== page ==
Why? Hands touch many surfaces and can pick up viruses. Once contaminated, hands can transfer the virus to your eyes, nose or mouth. From there, the virus can enter your body and can make you sick. Make sure you, and the people around you, follow good respiratory hygiene. This means covering your mouth and nose with your bent elbow or tissue when you cough or sneeze. Then dispose of the used tissue immediately. Why? Droplets spread virus. By following good respiratory hygiene, you protect the people around you from viruses such as cold, flu and COVID-19.
Stay home if you feel unwell. If you have a fever, cough and difficulty breathing, seek medical attention and call in advance. Follow the directions of your local health authority.
Why? National and local authorities will have the most up to date information on the situation in your area. Calling in advance will allow your health care provider to quickly direct you to the right health facility. This will also protect you and help prevent spread of viruses and other infections.
Keep up to date on the latest COVID-19 hotspots (cities or local areas where COVID-19 is spreading widely). If possible, avoid traveling to places – especially if you are an older person or have diabetes, heart or lung disease.
Only wear a mask if you are ill with COVID-19 symptoms (especially coughing) or looking after someone who may have COVID-19. Disposable face mask can only be used once. If you are not ill or looking after someone who is ill then you are wasting a mask. There is a world-wide shortage of masks, so WHO urges people to use masks wisely. The most effective ways to protect yourself and others against COVID-19 are to frequently clean your hands, cover your cough with the bend of elbow or tissue and maintain a distance of at least 1 meter from people who are coughing or sneezing.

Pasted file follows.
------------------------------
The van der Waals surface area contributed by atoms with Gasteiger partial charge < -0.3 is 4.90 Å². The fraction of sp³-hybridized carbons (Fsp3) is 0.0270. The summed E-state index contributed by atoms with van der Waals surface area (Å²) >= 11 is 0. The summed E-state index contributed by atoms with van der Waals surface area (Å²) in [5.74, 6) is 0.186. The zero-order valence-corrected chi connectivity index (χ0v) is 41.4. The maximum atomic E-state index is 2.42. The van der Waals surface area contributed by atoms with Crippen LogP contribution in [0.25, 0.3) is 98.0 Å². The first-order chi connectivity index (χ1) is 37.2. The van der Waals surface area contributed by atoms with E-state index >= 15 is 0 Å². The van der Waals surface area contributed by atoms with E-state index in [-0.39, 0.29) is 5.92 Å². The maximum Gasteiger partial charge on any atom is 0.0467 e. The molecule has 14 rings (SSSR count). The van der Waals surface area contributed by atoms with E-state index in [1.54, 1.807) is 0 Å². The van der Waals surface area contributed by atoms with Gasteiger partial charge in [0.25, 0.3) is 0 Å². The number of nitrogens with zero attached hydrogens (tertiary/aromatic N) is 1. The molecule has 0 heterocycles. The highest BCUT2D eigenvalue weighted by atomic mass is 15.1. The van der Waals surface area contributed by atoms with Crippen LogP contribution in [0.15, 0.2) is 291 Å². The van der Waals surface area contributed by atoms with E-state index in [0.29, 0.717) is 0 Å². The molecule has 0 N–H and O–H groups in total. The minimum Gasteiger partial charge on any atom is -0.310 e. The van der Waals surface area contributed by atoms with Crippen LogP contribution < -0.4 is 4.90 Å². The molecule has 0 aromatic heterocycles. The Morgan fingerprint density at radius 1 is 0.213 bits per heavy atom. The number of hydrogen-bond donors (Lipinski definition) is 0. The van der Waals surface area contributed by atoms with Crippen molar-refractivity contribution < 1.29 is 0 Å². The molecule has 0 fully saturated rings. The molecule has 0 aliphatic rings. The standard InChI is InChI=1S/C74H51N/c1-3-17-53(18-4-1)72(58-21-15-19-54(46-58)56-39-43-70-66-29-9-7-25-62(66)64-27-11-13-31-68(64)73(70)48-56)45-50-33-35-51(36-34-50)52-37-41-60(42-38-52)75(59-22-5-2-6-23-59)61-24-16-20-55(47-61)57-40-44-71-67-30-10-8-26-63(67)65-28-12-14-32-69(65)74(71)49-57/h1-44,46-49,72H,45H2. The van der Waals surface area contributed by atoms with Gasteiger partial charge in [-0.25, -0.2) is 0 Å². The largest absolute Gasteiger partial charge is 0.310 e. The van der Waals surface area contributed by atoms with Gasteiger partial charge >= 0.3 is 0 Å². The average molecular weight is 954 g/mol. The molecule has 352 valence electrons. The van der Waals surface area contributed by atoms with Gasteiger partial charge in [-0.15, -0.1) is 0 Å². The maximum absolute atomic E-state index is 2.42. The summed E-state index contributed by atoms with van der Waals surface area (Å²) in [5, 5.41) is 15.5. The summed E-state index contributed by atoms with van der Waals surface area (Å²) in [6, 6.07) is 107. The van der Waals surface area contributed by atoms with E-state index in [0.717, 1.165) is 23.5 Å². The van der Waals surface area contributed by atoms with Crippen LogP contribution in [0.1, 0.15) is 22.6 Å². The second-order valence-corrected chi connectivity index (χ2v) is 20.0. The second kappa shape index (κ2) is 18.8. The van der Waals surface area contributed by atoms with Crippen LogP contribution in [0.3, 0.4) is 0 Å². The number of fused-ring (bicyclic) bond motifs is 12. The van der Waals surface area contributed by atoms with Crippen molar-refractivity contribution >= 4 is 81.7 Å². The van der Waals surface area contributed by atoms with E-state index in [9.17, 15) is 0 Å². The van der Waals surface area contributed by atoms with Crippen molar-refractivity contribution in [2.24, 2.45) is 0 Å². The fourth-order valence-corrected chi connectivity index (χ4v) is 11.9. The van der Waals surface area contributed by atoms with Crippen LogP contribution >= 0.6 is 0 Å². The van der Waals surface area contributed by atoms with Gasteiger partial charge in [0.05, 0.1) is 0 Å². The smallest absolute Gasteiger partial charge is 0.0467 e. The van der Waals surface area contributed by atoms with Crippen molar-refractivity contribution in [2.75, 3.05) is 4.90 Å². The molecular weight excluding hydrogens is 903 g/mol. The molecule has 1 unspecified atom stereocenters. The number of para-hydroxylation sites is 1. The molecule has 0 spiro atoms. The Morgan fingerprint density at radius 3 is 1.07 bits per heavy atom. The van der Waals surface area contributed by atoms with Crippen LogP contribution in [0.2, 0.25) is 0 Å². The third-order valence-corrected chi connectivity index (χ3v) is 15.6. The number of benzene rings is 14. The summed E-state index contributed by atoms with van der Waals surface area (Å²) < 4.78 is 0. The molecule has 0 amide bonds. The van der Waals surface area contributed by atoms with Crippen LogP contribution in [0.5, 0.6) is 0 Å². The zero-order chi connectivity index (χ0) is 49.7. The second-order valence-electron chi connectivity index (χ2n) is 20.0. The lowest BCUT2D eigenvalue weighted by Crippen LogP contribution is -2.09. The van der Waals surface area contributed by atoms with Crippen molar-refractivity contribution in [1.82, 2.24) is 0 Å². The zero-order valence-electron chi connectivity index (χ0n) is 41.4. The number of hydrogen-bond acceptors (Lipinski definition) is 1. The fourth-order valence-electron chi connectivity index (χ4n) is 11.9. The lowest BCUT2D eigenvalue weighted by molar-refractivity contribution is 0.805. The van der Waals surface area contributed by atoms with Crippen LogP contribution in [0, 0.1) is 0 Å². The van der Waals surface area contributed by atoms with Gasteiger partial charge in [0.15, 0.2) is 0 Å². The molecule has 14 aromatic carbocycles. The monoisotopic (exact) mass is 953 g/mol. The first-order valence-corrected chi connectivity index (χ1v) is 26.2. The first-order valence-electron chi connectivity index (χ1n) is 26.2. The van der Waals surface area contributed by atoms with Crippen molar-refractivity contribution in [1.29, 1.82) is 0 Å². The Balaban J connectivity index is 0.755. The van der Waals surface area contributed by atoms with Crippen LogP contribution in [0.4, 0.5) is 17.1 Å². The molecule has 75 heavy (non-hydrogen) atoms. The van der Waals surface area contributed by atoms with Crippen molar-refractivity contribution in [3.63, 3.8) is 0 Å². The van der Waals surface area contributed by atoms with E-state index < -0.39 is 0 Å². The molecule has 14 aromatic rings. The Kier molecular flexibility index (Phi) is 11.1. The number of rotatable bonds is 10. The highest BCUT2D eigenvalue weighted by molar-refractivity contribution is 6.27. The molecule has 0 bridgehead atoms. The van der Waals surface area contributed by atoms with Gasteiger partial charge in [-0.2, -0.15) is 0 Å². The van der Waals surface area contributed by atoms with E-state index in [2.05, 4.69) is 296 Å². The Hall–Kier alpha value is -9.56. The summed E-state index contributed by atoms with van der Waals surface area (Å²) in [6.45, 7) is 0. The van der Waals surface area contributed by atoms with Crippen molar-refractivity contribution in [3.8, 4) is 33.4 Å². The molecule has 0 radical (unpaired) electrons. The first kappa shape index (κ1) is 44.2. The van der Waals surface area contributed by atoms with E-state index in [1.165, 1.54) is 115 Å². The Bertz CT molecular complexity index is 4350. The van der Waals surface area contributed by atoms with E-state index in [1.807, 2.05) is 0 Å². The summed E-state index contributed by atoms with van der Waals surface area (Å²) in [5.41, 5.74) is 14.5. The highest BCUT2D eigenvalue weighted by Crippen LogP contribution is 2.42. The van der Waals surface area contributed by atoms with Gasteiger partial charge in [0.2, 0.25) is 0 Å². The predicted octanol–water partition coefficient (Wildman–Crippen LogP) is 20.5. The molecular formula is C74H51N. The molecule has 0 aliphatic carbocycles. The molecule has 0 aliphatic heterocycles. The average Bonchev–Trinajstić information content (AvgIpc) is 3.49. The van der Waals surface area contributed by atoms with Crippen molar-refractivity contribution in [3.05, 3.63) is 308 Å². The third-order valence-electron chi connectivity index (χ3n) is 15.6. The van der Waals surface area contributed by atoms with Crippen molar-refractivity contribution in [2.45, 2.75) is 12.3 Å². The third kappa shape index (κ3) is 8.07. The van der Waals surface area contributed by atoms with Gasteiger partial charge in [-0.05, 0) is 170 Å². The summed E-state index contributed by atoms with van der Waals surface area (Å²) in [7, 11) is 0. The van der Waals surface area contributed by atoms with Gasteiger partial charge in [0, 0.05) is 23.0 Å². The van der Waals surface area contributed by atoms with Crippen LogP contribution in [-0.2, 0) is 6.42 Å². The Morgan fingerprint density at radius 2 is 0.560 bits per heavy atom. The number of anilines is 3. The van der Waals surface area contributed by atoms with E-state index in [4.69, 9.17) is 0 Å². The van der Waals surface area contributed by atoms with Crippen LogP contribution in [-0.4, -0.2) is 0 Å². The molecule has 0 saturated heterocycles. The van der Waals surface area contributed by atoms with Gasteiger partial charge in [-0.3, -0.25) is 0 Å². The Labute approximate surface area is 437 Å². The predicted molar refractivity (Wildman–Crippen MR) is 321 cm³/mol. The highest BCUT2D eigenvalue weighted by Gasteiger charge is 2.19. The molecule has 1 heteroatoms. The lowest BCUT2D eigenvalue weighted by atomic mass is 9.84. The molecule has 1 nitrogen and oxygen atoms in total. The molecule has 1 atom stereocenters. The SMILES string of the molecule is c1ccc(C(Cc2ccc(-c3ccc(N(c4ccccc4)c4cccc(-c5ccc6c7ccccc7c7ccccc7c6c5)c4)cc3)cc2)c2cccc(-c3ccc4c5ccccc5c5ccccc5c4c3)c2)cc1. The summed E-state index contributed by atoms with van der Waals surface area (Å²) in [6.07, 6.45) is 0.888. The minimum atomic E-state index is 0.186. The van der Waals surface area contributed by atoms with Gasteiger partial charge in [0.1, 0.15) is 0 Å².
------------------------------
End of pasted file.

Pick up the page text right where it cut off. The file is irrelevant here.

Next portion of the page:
The following measures ARE NOT effective against COVID-19 and can be harmful:
Smoking Wearing multiple masks Taking antibiotics
In any case, if you have fever, cough and difficulty breathing seek medical care early to reduce the risk of developing a more severe infection and be sure to share your recent travel history with your health care provider.
Yes, you can lockdown with your family if none of you are symptomatic or at high risk for the virus (travel history, contact history, healthcare worker at a center where there are cases or respiratory infections of unknown causes.) But you should maintain social distancing of at least two meters even at home.
The best way to prevent illness is to avoid being exposed to this virus;
Clean your hands often
Avoid close contact
Cover your mouth and nose with a cloth face cover when around others
Cover coughs and sneezes
If you have a fever AND/OR 1 respiratory symptom and have had CLOSE contact (within 1.5 meters) with someone who has a laboratory confirmed or suspected COVID-19 diagnosis within the last 14 days, you need to be tested. If asymptomatic and have had CLOSE contact (within 1.5 meters) with someone who has a laboratory confirmed or suspected COVID-19 diagnosis within the last 14 days, self isolate.
Those with confirmed or suspected COVID-19 can be buried as usual.
Direct contact with human remains or bodily fluids should be minimized during transport of the body from the site of death and during reception at the designated body storage sites. Those in contact with the wrapped body should wear appropriate PPE to minimize exposure to infected bodily fluids, contaminated objects and other contaminated environmental surfaces. The suggested set of PPE is gloves and long-sleeved water-resistant gown.
Shrouding and preparation of the body for viewing and/or funeral can be performed by using appropriate standard precautions and PPE to prevent transmission through direct contact. Minimum requirements include gloves and long-sleeved water-resistant gown. Viewing of the body for mourners can be performed. If mourners or religious representatives are to touch the body, standard precautions and PPE preventing transmission through direct contact should be used. Minimum requirements include gloves and long-sleeved water-resistant gown. Staff need to ensure that mourners receive support in the appropriate use of PPE. In case of limited PPE availability or shortage of staff to supervise visitors, consider to restrict touching during viewing.